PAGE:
The next season of “Bad Sisters” is slowly taking shape, even amid a writers strike.
Creator Sharon Horgan confirmed that she’s currently writing Season 2 of the hit Apple TV+ series “Bad Sisters,” which will continue the story of the Garvey clan after they successfully did away with their toxic brother-in-law Jean-Paul (played by a deliciously evil Claes Bang).
Horgan, who was being interviewed by The Hollywood Reporter’s Nekesa Mumbi Moody, was asked about being able to continue working on non-American shows and the “schizophrenic” nature of doing so amid the WGA strike.
“We just had to down tools on all of our U.S. projects, and yeah, I feel kind of guilty I still get to make a show in the U.K.,” replied Horgan after some thought. “Because it’s really difficult for writers — not just financially but also the fact that, you know, we love to write. It’s kind of what stops us from going crazy.
“I know that the Writers’ Guild of Great Britain are really firmly in solidarity with WGA so no WGGB writers will work on any projects that are in the WGA jurisdiction, but yeah, it does feel strange to be continuing to work on something.”
Horgan, who was speaking at the Banff World Media Festival in Alberta, Canada, is likely able to continue working on the U.K.-filmed show because she has a local contract in place with Apple TV+ for “Bad Sisters” rather than a WGA-governed deal. Under the current rules, U.K. writers can continue working on existing projects (under the jurisdiction of non-WGA contracts) with “struck” companies such as Apple, but can’t take on new work.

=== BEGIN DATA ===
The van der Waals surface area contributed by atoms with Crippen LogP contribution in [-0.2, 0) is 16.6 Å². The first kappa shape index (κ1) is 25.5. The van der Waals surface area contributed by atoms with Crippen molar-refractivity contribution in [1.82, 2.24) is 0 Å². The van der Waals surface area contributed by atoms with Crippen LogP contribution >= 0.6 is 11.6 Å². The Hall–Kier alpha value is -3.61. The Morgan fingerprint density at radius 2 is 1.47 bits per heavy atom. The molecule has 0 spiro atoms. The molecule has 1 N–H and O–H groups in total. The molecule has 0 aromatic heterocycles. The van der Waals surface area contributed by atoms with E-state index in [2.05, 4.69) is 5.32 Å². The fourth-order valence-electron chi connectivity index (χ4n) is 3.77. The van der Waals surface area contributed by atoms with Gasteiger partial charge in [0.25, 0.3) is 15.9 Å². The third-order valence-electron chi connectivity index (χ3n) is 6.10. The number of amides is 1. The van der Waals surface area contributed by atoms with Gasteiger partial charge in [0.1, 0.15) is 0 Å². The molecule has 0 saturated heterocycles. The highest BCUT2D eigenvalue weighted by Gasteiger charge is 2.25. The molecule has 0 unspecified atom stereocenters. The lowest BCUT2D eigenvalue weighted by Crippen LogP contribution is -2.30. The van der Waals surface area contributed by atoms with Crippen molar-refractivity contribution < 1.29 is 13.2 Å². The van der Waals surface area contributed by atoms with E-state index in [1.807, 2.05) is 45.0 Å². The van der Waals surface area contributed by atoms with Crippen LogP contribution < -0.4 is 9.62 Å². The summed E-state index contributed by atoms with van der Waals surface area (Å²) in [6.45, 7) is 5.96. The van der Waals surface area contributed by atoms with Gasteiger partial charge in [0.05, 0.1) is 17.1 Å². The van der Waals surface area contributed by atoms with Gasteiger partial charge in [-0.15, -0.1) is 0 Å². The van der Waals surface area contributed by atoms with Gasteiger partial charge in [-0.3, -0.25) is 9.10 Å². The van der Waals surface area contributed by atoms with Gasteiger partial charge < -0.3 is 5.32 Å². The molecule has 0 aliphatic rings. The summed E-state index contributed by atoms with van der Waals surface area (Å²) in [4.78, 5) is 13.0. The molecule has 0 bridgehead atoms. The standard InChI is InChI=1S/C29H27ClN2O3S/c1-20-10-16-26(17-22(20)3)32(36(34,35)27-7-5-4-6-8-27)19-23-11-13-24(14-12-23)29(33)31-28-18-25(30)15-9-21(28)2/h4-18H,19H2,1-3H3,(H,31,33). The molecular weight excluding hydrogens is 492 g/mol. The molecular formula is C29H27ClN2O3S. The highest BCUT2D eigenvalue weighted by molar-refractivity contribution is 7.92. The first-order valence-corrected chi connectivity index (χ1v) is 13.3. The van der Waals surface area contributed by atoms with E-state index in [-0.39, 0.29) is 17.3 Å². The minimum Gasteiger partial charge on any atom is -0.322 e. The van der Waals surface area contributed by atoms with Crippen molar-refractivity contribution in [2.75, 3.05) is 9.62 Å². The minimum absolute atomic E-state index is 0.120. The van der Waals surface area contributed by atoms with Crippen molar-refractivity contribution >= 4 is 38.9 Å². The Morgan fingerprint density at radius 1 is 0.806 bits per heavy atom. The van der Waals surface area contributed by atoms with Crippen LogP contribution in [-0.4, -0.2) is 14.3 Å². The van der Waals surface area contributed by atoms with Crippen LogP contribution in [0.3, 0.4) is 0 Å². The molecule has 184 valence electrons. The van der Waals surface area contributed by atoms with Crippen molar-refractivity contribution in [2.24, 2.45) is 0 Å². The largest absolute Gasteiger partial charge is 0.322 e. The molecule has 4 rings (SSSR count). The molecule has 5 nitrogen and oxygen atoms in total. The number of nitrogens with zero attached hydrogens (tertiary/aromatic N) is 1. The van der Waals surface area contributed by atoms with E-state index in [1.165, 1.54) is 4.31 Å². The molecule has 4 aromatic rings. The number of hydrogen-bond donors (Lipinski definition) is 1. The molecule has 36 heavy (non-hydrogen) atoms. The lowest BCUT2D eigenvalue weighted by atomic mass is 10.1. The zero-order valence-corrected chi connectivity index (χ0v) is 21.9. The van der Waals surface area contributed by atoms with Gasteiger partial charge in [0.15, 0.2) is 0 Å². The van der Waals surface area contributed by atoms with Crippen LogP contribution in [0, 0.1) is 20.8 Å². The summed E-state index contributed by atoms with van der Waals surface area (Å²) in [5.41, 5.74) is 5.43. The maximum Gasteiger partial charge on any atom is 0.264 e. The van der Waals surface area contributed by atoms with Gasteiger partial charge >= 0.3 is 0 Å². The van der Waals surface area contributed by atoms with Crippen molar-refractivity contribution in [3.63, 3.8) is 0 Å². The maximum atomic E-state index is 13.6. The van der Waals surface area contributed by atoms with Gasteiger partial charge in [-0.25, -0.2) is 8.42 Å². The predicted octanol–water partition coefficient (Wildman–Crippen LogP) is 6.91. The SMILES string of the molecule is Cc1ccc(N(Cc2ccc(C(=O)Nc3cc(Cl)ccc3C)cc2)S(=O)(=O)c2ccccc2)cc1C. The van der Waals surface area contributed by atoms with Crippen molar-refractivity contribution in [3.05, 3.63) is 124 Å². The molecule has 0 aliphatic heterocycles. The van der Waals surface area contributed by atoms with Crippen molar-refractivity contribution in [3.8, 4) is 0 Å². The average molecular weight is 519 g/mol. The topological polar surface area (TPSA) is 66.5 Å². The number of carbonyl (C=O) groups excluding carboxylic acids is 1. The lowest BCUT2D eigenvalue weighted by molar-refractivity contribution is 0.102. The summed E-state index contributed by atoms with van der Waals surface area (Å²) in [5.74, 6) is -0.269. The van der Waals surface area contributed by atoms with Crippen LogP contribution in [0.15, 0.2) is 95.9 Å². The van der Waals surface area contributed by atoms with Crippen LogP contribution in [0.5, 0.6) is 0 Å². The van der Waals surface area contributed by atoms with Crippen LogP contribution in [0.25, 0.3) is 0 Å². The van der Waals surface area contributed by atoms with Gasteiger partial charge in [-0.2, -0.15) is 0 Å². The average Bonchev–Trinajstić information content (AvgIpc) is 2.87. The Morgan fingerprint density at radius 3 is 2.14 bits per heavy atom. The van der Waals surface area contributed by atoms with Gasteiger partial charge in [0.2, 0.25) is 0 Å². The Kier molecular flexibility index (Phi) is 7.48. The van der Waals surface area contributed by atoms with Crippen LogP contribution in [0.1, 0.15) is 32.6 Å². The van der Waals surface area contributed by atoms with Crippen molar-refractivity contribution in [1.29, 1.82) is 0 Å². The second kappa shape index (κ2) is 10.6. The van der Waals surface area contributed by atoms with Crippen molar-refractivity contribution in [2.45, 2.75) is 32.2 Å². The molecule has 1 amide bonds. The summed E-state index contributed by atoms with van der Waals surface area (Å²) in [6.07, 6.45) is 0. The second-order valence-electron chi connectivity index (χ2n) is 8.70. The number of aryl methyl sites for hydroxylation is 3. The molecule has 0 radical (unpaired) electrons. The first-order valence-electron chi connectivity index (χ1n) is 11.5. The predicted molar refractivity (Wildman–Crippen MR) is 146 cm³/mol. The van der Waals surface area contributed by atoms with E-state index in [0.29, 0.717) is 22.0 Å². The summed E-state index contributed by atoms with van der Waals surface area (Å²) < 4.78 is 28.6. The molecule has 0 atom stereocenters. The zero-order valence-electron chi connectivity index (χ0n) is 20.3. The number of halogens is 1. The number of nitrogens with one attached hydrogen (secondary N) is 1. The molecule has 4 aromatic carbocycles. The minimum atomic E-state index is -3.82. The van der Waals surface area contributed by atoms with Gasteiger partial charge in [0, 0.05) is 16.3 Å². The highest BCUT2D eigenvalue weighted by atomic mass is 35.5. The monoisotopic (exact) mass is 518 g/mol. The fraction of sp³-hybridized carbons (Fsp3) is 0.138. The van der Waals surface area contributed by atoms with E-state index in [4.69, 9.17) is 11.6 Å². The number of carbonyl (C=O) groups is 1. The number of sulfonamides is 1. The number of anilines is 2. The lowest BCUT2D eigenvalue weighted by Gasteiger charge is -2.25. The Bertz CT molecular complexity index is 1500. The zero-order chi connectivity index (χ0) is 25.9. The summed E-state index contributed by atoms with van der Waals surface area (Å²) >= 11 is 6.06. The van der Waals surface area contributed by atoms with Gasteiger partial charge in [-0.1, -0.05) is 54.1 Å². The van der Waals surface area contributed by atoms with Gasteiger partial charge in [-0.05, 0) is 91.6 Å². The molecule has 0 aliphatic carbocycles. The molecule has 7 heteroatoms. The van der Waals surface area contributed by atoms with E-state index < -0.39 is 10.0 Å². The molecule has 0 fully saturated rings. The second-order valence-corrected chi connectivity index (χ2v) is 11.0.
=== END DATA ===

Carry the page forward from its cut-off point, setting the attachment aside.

Nevertheless, Horgan seemed uncomfortable in detailing the next season of the comedy drama. Her appearance at Banff came just hours after many top British writers including “Succession” showrunner Jesse Armstrong and “Doctor Who” writer Russell T. Davies showed up in London’s Leicester Square as part of an international day of protest in support of the WGA.
Discussing Season 2 — which, when announced, came as a surprise given “Bad Sisters” was envisioned as a limited series — Horgan hinted that, “Usually, you don’t kill a man and get away with it.”
“There’s collateral damage from that as well — there’s fallout,” she continued. “I was interested in, emotionally, what would happen to these sisters and how it would affect them. Once I figured out what my way in would be, then I felt like, ‘Well, that could work.’”
As for how she feels about ABC not moving forward with the U.S. adaptation of “Motherland,” Horgan — who co-wrote the original BBC show and executive produced the Ellie Kemper-led pilot “Keeping It Together” — said that it’s “their loss.”
“I think they’re just playing it safe,” said Horgan in response to a question from Variety about the show not moving forward. “I think they’ve recommissioned, as far as I know, all of their ongoing sitcoms. And I think just because of the current climate at the moment, they just weren’t ready to take a chance on launching a new comedy, but you know, it’s such a great pilot.”
Variety understands that Lionsgate will be shopping the U.S. pilot to other buyers.